Sunlight is good for your health before and during travel. That's me above, working in the sun and getting my Vitamin D.
As our days become shorter and nights longer, I am reminded about the need for vitamin D, which is lacking in many adults and youth in the United States. This sunshine vitamin is actually a hormone that regulates calcium and bone health. It has also been shown to decrease the risk of common cancers, autoimmune diseases, and heart disease. In addition, Vitamin D plays a key role in protecting your immune system and cells.
It is exceedingly beneficial to have adequate vitamin D levels prior to and during travel in order to stay healthy. The great thing about traveling abroad is that many of the countries your Student Ambassador explores allow for higher amounts of vitamin D absorption from sunlight. Furthermore, the travel itinerary involves spending vast amounts of time outdoors, so your Student Ambassador can maintain healthy vitamin D levels during travel.
The table below shows current suggested adequate intake levels for various age groups.* (Please note: obesity requires 2-3 times more Vitamin D than the levels listed below.)
|Child's Age||Adequate Intake||Safe Upper Limits|
|0-1 years||400-1,000 IU||2,000 IU|
|1-12 years||1,000-2,000 IU||5,000 IU|
|13+ years||1,500-2,000 IU||10,000 IU|
Why is there a prevalence of vitamin D deficiency?
In the United States, typical diets provide about 100 IU per day. Additionally, our bodies do not make vitamin D in the winter due to a low UV index, so anyone living north of Atlanta (or 35 degrees latitude) may be deficient. Fatty fish such as salmon, catfish, and tuna - along with eggs - are a few of the rare natural food sources of vitamin D. Other good sources include milk, yogurt, and cereal because these foods are typically fortified with this vitamin. If you take supplemental vitamin D, it is important to be sure that it is in the form of vitamin D3.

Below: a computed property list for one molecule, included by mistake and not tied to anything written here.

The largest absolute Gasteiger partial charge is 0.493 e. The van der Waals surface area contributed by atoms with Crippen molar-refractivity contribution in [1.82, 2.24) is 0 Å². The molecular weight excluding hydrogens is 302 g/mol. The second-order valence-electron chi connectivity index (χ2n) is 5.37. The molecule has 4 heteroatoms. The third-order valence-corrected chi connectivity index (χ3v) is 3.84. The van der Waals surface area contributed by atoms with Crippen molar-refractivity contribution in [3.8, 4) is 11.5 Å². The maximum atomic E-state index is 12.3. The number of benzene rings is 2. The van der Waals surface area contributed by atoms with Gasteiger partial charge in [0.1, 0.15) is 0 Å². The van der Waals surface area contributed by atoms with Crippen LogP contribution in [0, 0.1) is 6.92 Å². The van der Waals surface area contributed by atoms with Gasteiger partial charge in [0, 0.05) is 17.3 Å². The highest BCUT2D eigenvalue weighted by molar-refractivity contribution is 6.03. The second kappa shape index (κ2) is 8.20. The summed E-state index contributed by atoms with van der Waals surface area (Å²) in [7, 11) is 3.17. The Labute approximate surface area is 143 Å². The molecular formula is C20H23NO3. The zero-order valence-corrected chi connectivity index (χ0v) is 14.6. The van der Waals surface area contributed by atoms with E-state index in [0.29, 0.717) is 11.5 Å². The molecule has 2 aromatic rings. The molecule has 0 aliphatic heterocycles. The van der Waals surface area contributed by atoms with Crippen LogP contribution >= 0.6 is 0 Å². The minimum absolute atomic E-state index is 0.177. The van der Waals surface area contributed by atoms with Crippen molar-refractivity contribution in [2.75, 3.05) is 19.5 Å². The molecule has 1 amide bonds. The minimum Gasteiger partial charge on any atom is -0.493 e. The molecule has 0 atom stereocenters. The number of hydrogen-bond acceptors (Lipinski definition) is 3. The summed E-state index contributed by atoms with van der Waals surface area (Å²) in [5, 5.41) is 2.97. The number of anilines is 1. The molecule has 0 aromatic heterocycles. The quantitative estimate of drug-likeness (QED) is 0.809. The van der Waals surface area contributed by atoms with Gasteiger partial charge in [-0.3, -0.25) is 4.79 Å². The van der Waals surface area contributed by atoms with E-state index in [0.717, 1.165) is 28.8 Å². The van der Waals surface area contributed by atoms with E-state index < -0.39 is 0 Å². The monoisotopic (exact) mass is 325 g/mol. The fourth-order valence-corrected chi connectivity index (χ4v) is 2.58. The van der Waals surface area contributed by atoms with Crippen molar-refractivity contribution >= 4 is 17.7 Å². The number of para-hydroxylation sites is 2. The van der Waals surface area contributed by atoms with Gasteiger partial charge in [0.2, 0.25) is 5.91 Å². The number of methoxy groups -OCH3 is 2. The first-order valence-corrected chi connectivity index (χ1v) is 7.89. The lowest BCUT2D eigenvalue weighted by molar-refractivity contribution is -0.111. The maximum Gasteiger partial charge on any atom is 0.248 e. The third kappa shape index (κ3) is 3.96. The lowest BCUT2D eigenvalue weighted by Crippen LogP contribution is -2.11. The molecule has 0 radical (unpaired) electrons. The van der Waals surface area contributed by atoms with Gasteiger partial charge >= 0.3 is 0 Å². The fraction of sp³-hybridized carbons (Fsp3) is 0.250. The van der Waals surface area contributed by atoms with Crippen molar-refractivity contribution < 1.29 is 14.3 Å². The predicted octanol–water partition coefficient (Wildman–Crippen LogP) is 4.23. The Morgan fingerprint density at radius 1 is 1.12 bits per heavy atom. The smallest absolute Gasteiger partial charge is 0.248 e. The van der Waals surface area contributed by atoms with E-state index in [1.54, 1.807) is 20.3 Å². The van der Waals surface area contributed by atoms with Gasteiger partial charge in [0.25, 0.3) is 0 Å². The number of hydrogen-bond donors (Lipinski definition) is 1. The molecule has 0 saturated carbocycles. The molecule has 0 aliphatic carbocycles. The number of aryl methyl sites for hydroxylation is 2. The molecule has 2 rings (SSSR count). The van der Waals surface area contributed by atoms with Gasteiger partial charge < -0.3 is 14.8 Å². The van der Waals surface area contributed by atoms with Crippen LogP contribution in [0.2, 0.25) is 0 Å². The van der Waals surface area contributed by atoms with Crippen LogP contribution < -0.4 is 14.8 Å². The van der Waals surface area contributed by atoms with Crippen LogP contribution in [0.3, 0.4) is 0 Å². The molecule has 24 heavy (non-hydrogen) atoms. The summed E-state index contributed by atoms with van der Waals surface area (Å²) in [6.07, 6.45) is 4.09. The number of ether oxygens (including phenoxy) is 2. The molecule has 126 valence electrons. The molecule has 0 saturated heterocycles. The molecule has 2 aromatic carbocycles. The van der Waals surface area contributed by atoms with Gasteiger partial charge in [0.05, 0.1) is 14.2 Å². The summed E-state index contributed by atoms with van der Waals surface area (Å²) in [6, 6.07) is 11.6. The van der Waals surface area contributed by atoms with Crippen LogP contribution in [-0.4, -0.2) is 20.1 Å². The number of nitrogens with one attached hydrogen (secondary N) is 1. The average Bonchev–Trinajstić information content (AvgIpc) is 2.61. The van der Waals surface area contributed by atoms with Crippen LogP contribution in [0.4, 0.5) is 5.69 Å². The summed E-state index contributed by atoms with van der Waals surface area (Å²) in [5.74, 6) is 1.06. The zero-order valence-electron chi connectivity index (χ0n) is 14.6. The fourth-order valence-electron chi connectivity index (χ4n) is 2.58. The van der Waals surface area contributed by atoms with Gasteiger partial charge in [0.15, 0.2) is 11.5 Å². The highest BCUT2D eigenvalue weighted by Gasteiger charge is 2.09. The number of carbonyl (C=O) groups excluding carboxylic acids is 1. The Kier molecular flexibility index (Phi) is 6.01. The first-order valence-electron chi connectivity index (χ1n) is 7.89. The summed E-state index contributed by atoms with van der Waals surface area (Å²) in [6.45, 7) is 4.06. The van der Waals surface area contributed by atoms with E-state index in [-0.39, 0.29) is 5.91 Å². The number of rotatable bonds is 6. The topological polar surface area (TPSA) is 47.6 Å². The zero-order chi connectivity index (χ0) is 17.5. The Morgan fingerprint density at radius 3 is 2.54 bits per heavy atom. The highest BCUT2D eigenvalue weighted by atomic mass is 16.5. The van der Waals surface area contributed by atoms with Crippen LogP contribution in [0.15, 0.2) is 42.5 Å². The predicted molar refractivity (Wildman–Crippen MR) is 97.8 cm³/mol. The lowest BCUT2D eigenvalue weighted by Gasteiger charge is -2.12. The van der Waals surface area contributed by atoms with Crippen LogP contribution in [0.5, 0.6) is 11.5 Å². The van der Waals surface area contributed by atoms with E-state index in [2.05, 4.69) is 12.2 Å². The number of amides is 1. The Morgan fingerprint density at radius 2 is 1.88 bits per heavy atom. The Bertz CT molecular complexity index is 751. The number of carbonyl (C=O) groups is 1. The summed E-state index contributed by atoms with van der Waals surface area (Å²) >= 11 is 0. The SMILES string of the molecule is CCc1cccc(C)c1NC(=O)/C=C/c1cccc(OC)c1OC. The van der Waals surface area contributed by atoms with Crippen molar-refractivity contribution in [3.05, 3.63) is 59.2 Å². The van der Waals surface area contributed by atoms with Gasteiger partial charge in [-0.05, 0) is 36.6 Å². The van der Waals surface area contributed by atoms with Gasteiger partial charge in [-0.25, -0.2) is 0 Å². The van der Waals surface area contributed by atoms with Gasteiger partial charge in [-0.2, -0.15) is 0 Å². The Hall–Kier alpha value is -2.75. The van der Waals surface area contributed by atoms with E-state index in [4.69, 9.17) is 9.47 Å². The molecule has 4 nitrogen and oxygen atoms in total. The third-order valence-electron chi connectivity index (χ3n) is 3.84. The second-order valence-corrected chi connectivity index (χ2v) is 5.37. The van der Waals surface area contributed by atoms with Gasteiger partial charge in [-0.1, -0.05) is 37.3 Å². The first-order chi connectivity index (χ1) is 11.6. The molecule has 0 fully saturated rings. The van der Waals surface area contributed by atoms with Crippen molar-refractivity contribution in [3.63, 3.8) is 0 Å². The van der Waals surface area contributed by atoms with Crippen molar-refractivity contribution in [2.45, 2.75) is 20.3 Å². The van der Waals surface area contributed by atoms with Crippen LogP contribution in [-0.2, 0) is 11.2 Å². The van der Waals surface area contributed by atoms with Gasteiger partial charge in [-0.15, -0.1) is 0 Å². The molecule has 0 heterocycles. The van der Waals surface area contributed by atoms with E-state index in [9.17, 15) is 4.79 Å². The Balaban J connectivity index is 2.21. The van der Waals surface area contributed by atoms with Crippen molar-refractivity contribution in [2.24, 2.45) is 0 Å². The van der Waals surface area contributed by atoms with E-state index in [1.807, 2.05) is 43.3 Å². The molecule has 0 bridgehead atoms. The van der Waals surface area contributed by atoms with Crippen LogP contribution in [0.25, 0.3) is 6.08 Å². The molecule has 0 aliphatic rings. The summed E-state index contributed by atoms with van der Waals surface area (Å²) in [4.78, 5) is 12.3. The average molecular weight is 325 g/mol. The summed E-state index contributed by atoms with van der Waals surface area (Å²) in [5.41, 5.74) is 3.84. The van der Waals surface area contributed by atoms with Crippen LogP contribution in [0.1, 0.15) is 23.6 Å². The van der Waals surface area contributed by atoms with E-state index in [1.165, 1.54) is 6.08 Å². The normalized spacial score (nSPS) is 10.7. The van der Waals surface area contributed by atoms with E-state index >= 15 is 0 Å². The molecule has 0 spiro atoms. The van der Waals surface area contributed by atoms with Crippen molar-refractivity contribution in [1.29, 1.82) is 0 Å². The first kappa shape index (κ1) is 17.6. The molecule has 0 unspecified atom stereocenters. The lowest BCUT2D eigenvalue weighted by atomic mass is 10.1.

Tips to assure your Student Ambassador gets enough vitamin D pre-travel:
- Drink 3 glasses of milk per day
- Take a daily multivitamin with 2000 IU of vitamin D3
- Take your multivitamin with milk or yogurt for better absorption
- Spend 10-15 minutes in the sunlight every day, with your arms and legs exposed, without sun protection
*Current suggested intake levels were established by Michael J. Holick, PhD, MD: Professor of Medicine, Physiology and Biophysics; Director of General Clinical Research Unit; Director of the Bone Health Care Clinic and Heliotherapy, Light and Skin Research Center at Boston University Medical Center
By April D. Davis, RD, CD, ACSM CES®